Map of life expectancy at birth from Global Education Project.

Sunday, January 30, 2011

It's a whole new world

The regular snow storm -- they come every five days, more or less -- hit on Wednesday while I was in Boston. So I called a plow guy to clear out the driveway of my country place on Friday. When I got out there Friday afternoon, he was about 30 feet up, and stuck. He was quite jolly about it, actually. He said he'd already been stuck a few times that day. He was digging out and he figured he's be back in business shortly. So I went next door to wait.

My neighbor was engaged in changing a tire on his bobcat. There was a mound of snow 7 feet deep all along the front of his house where he'd cleaned off the roof, and equally immense mounds all over the place interrupted by narrow channels for navigation. He told me he'd been doing nothing for the past two days but dealing with the snow. As you have deduced, the latest storm was deep and sticky.

I have now excavated my wood pile, yet again; shoveled off the roof of the sun porch, which was very arduous; and raked what I can off the relatively flat roof over the wing of my house. I also had to shovel out a front walk and the deck, of course. I'm reasonably fit but a day will come when I can't do this sort of thing any more.

I called my mother who lives about 40 miles away. Fortunately, neighbors had come and dug her out. But her friends aren't so young either and unless she can make some young friends she's going to be in major trouble if we have another winter like this one.

Oh yeah -- the forecast is absolutely horrendous, with another major storm predicted for midweek including freezing rain. If power lines come down, I've got no heat here unless I'm home to stoke the wood stove. But being home requires keeping that driveway clear, among other chores. My plan right now is that tomorrow morning I turn off the well pump, open the faucets, and get out of Dodge.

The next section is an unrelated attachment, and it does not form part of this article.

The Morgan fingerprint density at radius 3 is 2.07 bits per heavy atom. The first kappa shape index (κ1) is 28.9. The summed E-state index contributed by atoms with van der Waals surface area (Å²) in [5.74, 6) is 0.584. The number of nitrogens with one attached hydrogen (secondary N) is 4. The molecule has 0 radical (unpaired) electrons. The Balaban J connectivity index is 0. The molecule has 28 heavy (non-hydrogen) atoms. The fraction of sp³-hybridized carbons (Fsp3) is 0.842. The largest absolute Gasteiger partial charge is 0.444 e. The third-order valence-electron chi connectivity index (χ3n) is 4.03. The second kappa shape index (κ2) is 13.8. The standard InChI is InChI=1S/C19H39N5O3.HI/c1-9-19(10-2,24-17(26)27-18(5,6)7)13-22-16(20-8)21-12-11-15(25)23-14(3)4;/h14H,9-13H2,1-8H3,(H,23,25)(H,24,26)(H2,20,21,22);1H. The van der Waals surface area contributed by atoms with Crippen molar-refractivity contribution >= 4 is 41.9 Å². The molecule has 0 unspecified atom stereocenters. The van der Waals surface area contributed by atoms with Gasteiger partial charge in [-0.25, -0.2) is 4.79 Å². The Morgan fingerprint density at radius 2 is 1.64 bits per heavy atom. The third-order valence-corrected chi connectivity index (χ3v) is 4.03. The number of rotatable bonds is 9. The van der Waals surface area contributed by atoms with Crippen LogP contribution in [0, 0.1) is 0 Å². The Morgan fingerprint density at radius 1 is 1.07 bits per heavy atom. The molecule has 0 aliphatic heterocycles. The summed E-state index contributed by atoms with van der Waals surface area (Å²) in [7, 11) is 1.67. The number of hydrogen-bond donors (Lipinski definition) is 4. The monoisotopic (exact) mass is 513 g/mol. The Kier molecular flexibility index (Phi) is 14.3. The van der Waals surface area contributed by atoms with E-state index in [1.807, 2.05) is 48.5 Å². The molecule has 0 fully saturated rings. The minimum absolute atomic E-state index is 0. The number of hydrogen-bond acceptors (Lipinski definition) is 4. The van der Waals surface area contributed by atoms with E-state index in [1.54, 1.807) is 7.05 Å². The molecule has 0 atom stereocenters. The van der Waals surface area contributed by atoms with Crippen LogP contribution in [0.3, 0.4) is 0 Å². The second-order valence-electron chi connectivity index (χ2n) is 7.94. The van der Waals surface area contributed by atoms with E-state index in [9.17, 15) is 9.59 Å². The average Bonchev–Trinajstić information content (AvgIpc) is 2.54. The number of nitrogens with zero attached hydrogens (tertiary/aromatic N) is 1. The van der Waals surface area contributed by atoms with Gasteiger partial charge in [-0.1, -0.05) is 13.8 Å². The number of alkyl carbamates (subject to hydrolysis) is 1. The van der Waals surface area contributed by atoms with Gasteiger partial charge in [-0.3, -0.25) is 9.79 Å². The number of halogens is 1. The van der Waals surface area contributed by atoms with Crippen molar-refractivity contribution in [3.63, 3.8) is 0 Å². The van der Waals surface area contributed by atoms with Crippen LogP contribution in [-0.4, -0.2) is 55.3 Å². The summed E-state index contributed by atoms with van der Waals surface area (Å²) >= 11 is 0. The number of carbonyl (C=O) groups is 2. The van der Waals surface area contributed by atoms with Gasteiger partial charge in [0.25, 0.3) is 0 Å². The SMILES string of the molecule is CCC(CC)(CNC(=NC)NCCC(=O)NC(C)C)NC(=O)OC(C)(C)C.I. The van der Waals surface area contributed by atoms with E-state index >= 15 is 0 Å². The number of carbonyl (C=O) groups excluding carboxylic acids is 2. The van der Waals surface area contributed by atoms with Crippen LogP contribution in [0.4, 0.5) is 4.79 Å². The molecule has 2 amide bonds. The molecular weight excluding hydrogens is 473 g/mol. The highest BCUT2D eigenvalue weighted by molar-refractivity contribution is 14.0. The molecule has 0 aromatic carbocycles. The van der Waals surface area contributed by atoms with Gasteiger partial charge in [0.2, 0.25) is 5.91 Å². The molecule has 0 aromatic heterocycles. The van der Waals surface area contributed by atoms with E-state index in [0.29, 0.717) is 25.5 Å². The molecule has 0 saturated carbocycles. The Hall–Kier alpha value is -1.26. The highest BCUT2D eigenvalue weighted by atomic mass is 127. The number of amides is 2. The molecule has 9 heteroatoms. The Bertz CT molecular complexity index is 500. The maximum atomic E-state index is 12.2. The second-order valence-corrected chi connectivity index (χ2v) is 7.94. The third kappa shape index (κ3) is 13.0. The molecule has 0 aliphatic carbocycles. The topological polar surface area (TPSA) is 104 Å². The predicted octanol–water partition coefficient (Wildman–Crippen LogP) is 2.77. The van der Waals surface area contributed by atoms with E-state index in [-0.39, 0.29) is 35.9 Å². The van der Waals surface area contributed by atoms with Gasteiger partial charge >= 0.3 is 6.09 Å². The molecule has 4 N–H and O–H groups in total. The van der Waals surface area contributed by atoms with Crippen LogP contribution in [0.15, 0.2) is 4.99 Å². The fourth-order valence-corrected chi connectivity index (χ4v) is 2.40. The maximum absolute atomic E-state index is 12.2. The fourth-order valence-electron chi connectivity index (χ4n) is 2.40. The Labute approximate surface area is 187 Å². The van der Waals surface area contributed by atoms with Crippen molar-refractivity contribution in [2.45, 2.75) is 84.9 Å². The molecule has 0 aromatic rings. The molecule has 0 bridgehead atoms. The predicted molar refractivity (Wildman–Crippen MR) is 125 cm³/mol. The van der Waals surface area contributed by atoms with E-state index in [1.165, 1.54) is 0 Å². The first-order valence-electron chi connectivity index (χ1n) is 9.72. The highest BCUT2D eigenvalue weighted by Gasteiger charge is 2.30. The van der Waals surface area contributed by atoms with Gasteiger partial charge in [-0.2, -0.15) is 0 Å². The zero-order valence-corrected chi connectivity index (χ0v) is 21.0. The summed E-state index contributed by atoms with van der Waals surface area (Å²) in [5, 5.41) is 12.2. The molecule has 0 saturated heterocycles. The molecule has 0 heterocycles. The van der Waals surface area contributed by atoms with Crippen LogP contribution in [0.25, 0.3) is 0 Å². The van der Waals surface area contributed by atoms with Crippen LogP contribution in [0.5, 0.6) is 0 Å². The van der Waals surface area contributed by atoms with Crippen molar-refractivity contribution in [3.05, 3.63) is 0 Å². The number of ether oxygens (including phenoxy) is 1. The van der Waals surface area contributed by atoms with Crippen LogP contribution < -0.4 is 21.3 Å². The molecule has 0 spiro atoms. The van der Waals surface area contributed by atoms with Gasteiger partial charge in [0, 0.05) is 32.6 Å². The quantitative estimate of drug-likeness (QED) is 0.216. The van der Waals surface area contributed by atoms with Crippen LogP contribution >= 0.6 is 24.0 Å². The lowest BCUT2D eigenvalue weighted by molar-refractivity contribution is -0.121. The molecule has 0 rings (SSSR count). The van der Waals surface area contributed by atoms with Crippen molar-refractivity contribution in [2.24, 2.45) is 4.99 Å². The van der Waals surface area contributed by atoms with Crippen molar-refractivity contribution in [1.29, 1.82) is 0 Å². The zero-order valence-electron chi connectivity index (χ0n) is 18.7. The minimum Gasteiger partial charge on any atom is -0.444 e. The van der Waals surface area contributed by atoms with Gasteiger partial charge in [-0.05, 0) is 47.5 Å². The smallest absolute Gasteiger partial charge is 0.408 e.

All of this would just be an overly dramatic tale to tell our children except that an increasingly popular hypothesis right now among climate scientists is that this is the new normal. Disappearing arctic sea ice has eliminated the polar vortex, allowing cold air to spill south. Meanwhile, the oceans are warmer, supporting more vigorous ocean storms, and the atmosphere holds more moisture, meaning more precipitation. Precipitation below 0 degrees centigrade is snow.

More winters like this will force drastic changes in the way people live, and where they live. It will cost a lot more to have a driveway, and getting snow off roofs will become a regular necessity. People who don't have the physical capacity to shovel snow and climb ladders will either have to hire people or more to the city. Communities will be drastically changed, life plans altered, land values affected, whole ways of life may disappear. I don't yet know if that will happen, but it's looking like a real possibility.

It just may be that a large part of Australia will be rendered uninhabitable; Pakistan also. If recent events in those places repeat, that will be the end for them. Yes folks, this is a big story.


C. Corax said...

This reminds me of the winters of a few decades back. What's weird is that you guys south of us have more snow than we got--not the pattern I remember from my youth.

I'm not convinced that one winter is going to be indicative of a pattern; the previous few winters were quite mild and dry in my neck of the woods. But for sure the weather patterns are changing. This year in particular felt like the weather was swinging back and forth like a pendulum: wet wet wet spring, then months of drought through the summer, then a very warm autumn and early winter, then suddenly snow! And more snow. And more snow.

The changes with arctic ice are still in progress, so I think it's too early to know how it will affect weather patterns around the world. We just know that it sure hasn't been a pleasant year. And the effects of the loss of glaciers that feed the numerous major rivers in Asia haven't hit yet. It's going to be catastrophic.

Switching subjects: You have a metal roof?

Cervantes said...

Right, I'm not predicting future winters. But some climatologists are suggesting this will be the new normal for a while.

No, my roof is mostly asphalt shingle but the sun porch is of course covered in plexi sandwich. I don't know its weight bearing capacity so I figured I'd better clear it.

Drew Hohmann said...

You're right. Snowstorms and tornadoes are everywhere these days, and people will have to make some changes by how they live in order to survive. Roofs must be checked regularly to avoid leaks and damages, while driveways should be dried every now and then. Perhaps these bad weathers are just one of the many effects of global warming.

How's it going for your roof?

@C. Corax: The effects are clear and we're experiencing it now, actually.